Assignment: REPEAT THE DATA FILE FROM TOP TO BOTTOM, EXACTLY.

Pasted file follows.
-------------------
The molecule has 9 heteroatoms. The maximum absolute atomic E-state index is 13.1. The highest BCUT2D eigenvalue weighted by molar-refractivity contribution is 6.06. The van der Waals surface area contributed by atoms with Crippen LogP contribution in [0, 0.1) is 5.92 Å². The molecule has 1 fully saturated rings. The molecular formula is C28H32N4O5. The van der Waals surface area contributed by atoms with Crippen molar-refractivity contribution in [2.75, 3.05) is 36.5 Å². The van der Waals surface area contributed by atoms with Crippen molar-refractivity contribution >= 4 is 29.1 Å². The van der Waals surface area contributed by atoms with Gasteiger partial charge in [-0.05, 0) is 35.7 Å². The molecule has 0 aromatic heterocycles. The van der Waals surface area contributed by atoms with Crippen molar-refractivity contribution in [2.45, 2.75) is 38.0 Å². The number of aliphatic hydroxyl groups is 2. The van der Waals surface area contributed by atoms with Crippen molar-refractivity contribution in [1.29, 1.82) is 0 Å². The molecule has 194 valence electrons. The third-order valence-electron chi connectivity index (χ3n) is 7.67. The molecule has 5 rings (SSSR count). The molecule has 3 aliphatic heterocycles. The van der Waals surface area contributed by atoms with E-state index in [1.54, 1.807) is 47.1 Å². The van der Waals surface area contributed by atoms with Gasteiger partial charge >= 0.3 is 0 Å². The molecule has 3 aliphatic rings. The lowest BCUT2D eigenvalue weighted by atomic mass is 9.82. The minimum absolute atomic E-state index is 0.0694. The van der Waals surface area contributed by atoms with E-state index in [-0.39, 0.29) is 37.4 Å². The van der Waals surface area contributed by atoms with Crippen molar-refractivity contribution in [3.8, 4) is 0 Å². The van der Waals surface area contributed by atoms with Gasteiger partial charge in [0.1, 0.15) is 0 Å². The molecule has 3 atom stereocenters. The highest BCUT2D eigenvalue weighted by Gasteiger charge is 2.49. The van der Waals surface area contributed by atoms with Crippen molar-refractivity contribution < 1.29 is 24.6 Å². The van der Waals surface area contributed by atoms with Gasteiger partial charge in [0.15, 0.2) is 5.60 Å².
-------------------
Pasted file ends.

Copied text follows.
The molecule has 9 heteroatoms. The maximum absolute atomic E-state index is 13.1. The highest BCUT2D eigenvalue weighted by molar-refractivity contribution is 6.06. The van der Waals surface area contributed by atoms with Crippen LogP contribution in [0, 0.1) is 5.92 Å². The molecule has 1 fully saturated rings. The molecular formula is C28H32N4O5. The van der Waals surface area contributed by atoms with Crippen molar-refractivity contribution in [2.75, 3.05) is 36.5 Å². The van der Waals surface area contributed by atoms with Crippen molar-refractivity contribution >= 4 is 29.1 Å². The van der Waals surface area contributed by atoms with Gasteiger partial charge in [-0.05, 0) is 35.7 Å². The molecule has 0 aromatic heterocycles. The van der Waals surface area contributed by atoms with Crippen molar-refractivity contribution in [2.45, 2.75) is 38.0 Å². The number of aliphatic hydroxyl groups is 2. The van der Waals surface area contributed by atoms with Crippen molar-refractivity contribution in [1.29, 1.82) is 0 Å². The molecule has 194 valence electrons. The third-order valence-electron chi connectivity index (χ3n) is 7.67. The molecule has 5 rings (SSSR count). The molecule has 3 aliphatic heterocycles. The van der Waals surface area contributed by atoms with E-state index in [1.54, 1.807) is 47.1 Å². The van der Waals surface area contributed by atoms with Gasteiger partial charge >= 0.3 is 0 Å². The molecule has 3 aliphatic rings. The lowest BCUT2D eigenvalue weighted by atomic mass is 9.82. The minimum absolute atomic E-state index is 0.0694. The van der Waals surface area contributed by atoms with E-state index in [-0.39, 0.29) is 37.4 Å². The van der Waals surface area contributed by atoms with Crippen molar-refractivity contribution in [3.8, 4) is 0 Å². The van der Waals surface area contributed by atoms with Gasteiger partial charge in [0.1, 0.15) is 0 Å². The molecule has 3 atom stereocenters. The highest BCUT2D eigenvalue weighted by Gasteiger charge is 2.49. The van der Waals surface area contributed by atoms with Crippen molar-refractivity contribution < 1.29 is 24.6 Å². The van der Waals surface area contributed by atoms with Gasteiger partial charge in [0.15, 0.2) is 5.60 Å².